‘New CMR diagnoses’

The reasons for the higher pick-up rate of new clinical diagnoses with CMR are multiple. Firstly, the overall image quality for TTE in our study was poor, reflecting the clinical profile of our challenging population, with a high prevalence of obesity, lung disease and atrial fibrillation [21]. These comorbidities are typical of HFpEF as reported in the literature [1]. Furthermore, the low feasibility (inadequate endocardial border definition in nearly one-third) and diagnostic utility of TTE in HF has previously been reported and is subject to wider limits of agreement compared with CMR [9, 22]. The ability of CMR to interrogate any imaging plane and perform in vivo tissue characterization (e.g. by LGE) makes this the reference standard for detection of new diagnoses in our cohort [911].

Previous reports quote a wide range for the prevalence of CAD in HFpEF, comprising primarily data from epidemiological studies and registries. Furthermore, the presence of CAD was variably based on patient reporting, use of insensitive and non-specific investigations (e.g. ECG, exercise treadmill tests), inconsistent diagnostic cut-offs for angiographic disease severity, and did not incorporate CMR [23]. In this study, CMR increased the overall proportion of significant CAD (silent MI and/or ischaemia) from 21% to 34%, equivalent to a relative increase of 63%. These findings (and microvascular dysfunction) might be expected, given the proportion of elderly, hypertensive and diabetic patients in our cohort [24]. Furthermore, these greater number of ‘new’ CAD diagnoses is perhaps unsurprising given that CAD was not part of our exclusion criteria. We used a practical definition of HFpEF and current clinical guidelines [25] for HF do not mandate routine investigation for CAD unless accompanied by anginal symptoms recalcitrant to medical therapy. Additionally, the higher numbers of ‘silent’ CAD could also be explained by the inability of some patients to provoke clinical symptoms due to limited exercise capacity owing to co-morbidities. Conversely, exertional breathlessness may represent angina equivalent. The typical patterns of infarction (small number of segments and ≤50% transmurality) in our study are in keeping with overall preservation of LVEF. In such cases, the diagnostic accuracies of both ECG (Q wave) and TTE (RWMAs) are low in concordance with published literature [26].

Diagnosing HCM represents an imaging challenge in this cohort of patients. The latest HCM diagnostic guidelines [12] advocate a morphological description of imaging in suspected subjects. These guidelines are also more inclusive of considering HCM as a diagnosis in any patients whereby increased LV wall thickness cannot solely be explained by abnormal loading conditions. CMR features supportive of HCM in hypertensive patients include a more asymmetric pattern of LVH and LGE at the insertion points and in segments of maximal LV wall thickening [27, 28]. Furthermore, LGE is reportedly present in 65% with HCM, similar to our cohort [12].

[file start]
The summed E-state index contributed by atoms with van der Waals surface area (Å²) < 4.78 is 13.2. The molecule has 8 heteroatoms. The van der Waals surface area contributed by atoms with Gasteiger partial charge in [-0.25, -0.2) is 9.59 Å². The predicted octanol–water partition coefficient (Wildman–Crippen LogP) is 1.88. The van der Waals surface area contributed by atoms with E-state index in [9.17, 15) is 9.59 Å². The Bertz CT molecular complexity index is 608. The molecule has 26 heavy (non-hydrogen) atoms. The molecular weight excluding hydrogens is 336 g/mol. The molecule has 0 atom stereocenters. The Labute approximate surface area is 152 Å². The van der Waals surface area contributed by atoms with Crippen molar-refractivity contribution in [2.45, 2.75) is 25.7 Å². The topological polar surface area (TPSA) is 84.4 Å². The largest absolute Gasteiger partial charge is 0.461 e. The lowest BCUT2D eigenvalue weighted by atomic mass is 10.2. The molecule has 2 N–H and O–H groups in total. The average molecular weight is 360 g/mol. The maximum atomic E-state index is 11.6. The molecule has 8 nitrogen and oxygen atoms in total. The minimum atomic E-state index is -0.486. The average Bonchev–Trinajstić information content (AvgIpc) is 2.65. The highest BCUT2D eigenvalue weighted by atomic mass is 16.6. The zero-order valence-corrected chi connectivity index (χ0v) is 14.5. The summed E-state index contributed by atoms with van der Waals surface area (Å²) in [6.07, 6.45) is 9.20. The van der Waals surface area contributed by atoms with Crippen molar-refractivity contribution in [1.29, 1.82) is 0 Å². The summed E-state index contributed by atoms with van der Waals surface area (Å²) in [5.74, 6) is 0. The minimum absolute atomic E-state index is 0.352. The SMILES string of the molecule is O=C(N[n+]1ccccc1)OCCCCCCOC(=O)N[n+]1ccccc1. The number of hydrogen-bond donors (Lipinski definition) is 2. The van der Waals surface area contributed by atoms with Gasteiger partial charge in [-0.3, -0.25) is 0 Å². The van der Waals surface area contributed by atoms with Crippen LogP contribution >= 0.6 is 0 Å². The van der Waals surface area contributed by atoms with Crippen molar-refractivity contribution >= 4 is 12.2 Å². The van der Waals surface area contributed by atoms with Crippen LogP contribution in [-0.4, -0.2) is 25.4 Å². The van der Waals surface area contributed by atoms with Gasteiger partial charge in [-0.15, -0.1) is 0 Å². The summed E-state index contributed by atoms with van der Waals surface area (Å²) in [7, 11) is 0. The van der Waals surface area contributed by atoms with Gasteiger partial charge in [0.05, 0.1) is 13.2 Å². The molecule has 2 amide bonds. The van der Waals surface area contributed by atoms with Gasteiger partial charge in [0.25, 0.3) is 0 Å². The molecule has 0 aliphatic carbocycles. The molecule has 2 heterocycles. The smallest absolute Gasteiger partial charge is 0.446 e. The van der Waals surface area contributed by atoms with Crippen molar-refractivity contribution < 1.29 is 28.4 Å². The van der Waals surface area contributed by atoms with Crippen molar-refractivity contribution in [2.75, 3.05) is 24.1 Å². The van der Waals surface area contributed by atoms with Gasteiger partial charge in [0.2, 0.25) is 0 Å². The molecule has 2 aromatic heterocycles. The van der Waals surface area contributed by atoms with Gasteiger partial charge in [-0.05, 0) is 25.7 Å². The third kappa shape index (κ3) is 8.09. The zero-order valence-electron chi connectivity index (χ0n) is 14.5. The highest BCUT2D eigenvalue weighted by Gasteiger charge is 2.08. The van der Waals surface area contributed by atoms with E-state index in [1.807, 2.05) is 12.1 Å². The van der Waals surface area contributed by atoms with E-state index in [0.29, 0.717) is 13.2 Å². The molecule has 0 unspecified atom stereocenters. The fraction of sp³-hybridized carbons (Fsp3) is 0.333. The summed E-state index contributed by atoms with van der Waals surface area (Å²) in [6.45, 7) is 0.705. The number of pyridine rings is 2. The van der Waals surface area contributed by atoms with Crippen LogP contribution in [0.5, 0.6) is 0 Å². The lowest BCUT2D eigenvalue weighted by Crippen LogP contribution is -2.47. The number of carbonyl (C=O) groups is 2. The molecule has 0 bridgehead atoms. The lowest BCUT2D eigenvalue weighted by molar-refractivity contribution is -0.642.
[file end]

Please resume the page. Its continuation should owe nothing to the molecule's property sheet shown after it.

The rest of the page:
HCM is characterized by non-specific diverse patterns of hypertrophy with or without left ventricular outflow tract obstruction or systolic anterior motion of the mitral valve [12, 14, 29]. In HFpEF, LVH is a common finding [1] and co-existing conditions such as ageing, obesity and hypertension are additional confounders [30]. Furthermore, hypertensive heart disease classically presents with concentric hypertrophy and wall thickness rarely exceeds 15–16 mm [28]. Deciphering the pattern of LVH according to mass and relative wall thickness calculations traditionally used in TTE is fraught with intrinsic methodological limitations [31]. These factors along with sub-optimal image quality [29] and the very high prevalence of hypertension (90%) may explain the underreporting of HCM by TTE in our cohort. In our study, patients who met wall thickness criteria for HCM on TTE were not reported as likely HCM most probably due to a predominant concentric pattern of LVH. Whilst TTE traditionally risks overestimating wall thickness (e.g. oblique cuts) [12], underestimation has been noted in a small (12%) proportion, especially if confined to the inferolateral, anterolateral or apical segments. In contrast, the superior endocardial definition afforded by CMR allows a more precise measurement of LV wall thickness and hypertrophy [29].

Current TTE diagnostic criteria for constrictive pericarditis have lower sensitivities compared to CMR (pericardial thickening: 36% vs 88%, septal bounce: 62% vs 81%) [5, 20]. In our cohort, the majority of these TTE parameters were not detected, which again is a likely reflection of poor image quality.

Implications